You will edit and proofread academic papers, admissions essays and other documents to check for grammar and mechanics issues and to ensure natural language and flow of communication.

For this one, you’ll need a minimum of two years’ professional editing experience, and knowledge of formatting styles, like APA, AMA, MLA and Chicago. You’ll also need to be enrolled in or have completed a graduate degree program.

43. Book Editing Associates

Book Editing Associates
  • Degree required: No

Book Editing Associates is hiring copy editors and proofreaders to proofread and edit books in a range of genres.

You will need at least five plus years of editing experience and a track record of published books that you have edited (traditional and self-published).

While the site doesn’t say you need to have a degree, it does say you must pass a proofreading test to be able to work on the site.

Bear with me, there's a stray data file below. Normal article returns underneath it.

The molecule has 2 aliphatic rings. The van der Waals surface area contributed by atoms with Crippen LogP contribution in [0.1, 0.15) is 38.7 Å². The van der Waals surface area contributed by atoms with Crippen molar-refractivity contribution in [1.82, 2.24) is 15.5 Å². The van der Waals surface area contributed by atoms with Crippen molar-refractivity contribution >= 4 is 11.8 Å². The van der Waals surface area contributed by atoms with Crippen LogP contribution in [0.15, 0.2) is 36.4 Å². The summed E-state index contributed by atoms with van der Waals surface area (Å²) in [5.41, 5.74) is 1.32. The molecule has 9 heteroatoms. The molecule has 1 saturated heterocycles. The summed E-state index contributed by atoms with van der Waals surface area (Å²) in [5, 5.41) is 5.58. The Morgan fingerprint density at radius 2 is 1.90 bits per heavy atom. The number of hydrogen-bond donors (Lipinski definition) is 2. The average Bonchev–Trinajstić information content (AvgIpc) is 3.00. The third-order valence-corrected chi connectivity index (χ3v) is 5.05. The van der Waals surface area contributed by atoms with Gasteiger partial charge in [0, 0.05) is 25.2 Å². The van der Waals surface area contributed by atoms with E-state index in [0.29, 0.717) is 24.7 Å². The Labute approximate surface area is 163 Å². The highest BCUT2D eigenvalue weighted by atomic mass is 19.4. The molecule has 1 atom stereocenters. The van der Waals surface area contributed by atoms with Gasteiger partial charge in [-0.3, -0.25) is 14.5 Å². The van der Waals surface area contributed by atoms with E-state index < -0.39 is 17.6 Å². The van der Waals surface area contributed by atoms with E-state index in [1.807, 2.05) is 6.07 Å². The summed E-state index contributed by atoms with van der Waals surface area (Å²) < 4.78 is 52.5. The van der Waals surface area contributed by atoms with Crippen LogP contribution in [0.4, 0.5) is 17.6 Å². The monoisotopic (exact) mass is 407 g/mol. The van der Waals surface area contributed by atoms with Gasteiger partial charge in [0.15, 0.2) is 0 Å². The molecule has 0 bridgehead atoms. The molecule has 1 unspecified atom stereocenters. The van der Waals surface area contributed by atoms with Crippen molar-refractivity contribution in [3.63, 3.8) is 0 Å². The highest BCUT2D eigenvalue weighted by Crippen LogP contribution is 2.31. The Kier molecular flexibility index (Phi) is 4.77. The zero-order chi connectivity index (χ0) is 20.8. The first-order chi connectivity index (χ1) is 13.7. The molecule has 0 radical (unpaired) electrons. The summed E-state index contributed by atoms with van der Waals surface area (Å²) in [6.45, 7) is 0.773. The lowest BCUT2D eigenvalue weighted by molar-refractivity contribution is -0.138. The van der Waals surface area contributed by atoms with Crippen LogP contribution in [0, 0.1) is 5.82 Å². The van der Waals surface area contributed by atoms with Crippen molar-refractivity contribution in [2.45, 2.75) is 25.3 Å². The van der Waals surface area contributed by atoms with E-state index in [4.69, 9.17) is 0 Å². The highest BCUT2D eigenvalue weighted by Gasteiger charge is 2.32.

44. EditorLive

Editorlive
  • Degree needed: Yes (or be currently employed by or enrolled in an accredited university)

Get paid to edit academic and business papers with EditorLive. You must be skilled in Chicago, APA, AP, MLA, CSE, and other style manuals.

You need to have a bachelor’s degree with a minimum of 5 years’ professional editing experience or be currently employed by or enrolled in an accredited university in the United States and have a minimum GPA of 3.6. You also need experience writing academic papers.

To work with the site, you’ll need to meet the requirements, apply, and take a test. It’s a two-part examination.

45. LifeTips

Lifetips
  • Degree required: Not specified

LifeTips is a website that hires editors. It says you’ll work directly with clients to develop a content strategy for the web, and you’ll edit the content produced by freelance writers assigned to projects.

It doesn’t give any details about the qualifications or experience you’ll need. It says that salary plus full medical benefits are included.

46. Prompt